The US Initial Public Offering (IPO) of FanDuel has been delayed by Flutter Entertainment, as the former operator’s CEO, Matt King, prepares to depart after announcing his resignation in May.
As reported by The Telegraph, Peter Jackson, CEO of Flutter, has made the decision to delay the listing until 2022, as the FTSE 100 operator conducts a recruitment campaign for King’s replacement.
King served as FanDuel CEO for four years, overseeing the company’s transition from online daily fantasy sports to the wagering space. The former Director at private equity firm KKR is moving on to work with Chicago Cubs owner Tom Ricketts, whilst Flutter conducts an ongoing recruitment drive for his replacement.
Flutter, the gambling group behind international betting operators Paddy Power, Betfair and Sky Bet, had initially disclosed that it was pursuing a listing of a ‘small shareholding’ in £13 billion-valued FanDuel in March, as a means of strengthening its foothold in the newly regulated US sports betting market.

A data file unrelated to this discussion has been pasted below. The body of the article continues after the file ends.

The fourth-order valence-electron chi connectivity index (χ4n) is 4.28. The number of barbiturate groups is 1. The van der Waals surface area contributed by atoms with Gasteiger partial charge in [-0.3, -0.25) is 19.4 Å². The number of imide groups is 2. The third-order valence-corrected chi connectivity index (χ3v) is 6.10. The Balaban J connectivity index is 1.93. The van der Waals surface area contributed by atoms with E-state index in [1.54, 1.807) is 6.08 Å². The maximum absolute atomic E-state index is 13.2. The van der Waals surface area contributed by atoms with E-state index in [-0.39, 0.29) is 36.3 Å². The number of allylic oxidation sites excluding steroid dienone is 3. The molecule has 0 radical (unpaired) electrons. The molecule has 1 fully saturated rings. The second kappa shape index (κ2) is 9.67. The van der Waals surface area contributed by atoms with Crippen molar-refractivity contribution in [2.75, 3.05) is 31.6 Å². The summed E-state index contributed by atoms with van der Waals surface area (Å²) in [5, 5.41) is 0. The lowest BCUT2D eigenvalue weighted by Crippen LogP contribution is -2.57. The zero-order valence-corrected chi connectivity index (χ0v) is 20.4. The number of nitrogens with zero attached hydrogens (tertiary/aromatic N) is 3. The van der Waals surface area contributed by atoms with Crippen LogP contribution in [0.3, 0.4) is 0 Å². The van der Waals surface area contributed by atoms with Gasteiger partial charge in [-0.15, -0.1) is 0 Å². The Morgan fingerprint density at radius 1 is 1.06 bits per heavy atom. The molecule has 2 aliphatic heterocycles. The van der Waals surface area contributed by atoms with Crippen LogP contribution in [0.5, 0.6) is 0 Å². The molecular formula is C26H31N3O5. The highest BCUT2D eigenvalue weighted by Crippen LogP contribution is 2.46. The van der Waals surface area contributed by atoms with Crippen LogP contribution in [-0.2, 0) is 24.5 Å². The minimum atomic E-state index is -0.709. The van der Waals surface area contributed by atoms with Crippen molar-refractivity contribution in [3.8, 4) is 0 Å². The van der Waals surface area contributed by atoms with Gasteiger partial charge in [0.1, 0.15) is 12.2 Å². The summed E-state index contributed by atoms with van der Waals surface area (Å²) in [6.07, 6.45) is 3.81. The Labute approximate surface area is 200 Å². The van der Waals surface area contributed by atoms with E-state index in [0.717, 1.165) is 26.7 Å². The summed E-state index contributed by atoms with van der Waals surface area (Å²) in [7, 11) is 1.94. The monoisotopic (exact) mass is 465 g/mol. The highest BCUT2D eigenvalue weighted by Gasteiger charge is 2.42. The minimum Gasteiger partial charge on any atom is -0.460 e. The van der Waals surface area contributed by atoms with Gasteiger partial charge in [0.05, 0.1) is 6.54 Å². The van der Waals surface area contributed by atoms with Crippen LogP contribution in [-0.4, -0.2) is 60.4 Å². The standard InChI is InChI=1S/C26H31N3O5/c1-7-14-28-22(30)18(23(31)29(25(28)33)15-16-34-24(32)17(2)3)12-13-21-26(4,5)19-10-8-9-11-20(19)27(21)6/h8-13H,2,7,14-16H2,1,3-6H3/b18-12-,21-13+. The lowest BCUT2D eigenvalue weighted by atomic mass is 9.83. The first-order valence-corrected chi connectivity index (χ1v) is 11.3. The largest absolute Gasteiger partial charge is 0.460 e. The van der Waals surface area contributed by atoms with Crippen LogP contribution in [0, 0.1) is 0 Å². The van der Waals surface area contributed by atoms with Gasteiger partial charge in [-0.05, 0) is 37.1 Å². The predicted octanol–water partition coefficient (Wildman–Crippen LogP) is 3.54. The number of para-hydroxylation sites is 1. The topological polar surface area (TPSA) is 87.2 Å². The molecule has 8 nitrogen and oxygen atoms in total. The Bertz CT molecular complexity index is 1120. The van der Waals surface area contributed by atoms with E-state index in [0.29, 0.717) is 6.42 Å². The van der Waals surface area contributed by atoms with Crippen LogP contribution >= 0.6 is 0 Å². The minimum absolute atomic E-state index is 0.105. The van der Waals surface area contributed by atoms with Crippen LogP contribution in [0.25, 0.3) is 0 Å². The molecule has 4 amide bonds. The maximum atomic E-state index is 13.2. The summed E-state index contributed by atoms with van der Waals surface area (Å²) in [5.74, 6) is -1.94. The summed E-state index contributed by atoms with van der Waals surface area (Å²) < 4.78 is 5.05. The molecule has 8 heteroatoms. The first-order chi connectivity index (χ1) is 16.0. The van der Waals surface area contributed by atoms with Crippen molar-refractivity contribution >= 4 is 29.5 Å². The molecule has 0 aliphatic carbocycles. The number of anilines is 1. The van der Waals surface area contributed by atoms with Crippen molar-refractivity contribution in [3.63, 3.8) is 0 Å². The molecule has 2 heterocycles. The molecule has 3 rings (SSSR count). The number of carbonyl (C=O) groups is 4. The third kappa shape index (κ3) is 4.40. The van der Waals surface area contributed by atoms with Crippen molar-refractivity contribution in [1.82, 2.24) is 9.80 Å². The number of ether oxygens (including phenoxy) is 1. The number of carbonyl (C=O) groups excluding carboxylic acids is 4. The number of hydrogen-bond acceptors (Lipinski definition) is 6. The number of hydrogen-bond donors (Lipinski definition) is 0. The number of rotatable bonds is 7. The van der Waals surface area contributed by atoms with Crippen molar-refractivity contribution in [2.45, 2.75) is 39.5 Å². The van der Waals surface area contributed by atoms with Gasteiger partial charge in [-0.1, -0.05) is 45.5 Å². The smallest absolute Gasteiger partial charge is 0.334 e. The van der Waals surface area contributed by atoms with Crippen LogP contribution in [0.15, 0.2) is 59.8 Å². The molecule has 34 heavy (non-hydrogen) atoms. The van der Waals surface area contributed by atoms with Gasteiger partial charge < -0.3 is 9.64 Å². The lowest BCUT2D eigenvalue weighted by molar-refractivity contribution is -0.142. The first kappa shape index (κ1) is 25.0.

FanDuel accounted for 91.6% of the group’s North American revenue in Q1 2021 and 89.1% for the full 2020 trading year, with the remaining 8.4% in first quarter earnings generated by Fox Bet, which includes PokerStars US.
However, The Telegraph’s sources at Fox Corporation have informed the outlet that the firm’s legal dispute with Flutter will also likely have an impact on the decision to delay the listing, although this has been denied by Jackson.
Fox has served as the strategic broadcasting partner of Flutter for the US sports betting and gaming sector since 2019 via its Fox Sports subsidiary, following Flutter’s $11 billion merger with The Stars Group , in which Rupert Murdoch’s company held a minority investment.
The legal proceedings concern the price at which Fox can exercise its multi-billion-dollar option to buy an 18.6% stake in FanDuel at a significantly discounted purchase price, and is currently being arbitrated in New York.
Flutter obtained a 37.2% stake in FanDuel in December 2020, setting Fox’s desired 18.6% share at $11.2 billion, but the UK-based betting group now believes that its US asset is worth much more.
This claim is denied by Fox, which argues that it should pay a purchasing price relative to Flutter’s December transaction, whilst Flutter maintains that the US firm should acquire its prefered stake at a ‘fair market price’.
As reported by CNBC in April, Fox adds that its 10-year option to purchase half of The Stars Group’s US operations as a result of the Flutter merger exists in April with its 18.6% interest in FanDuel.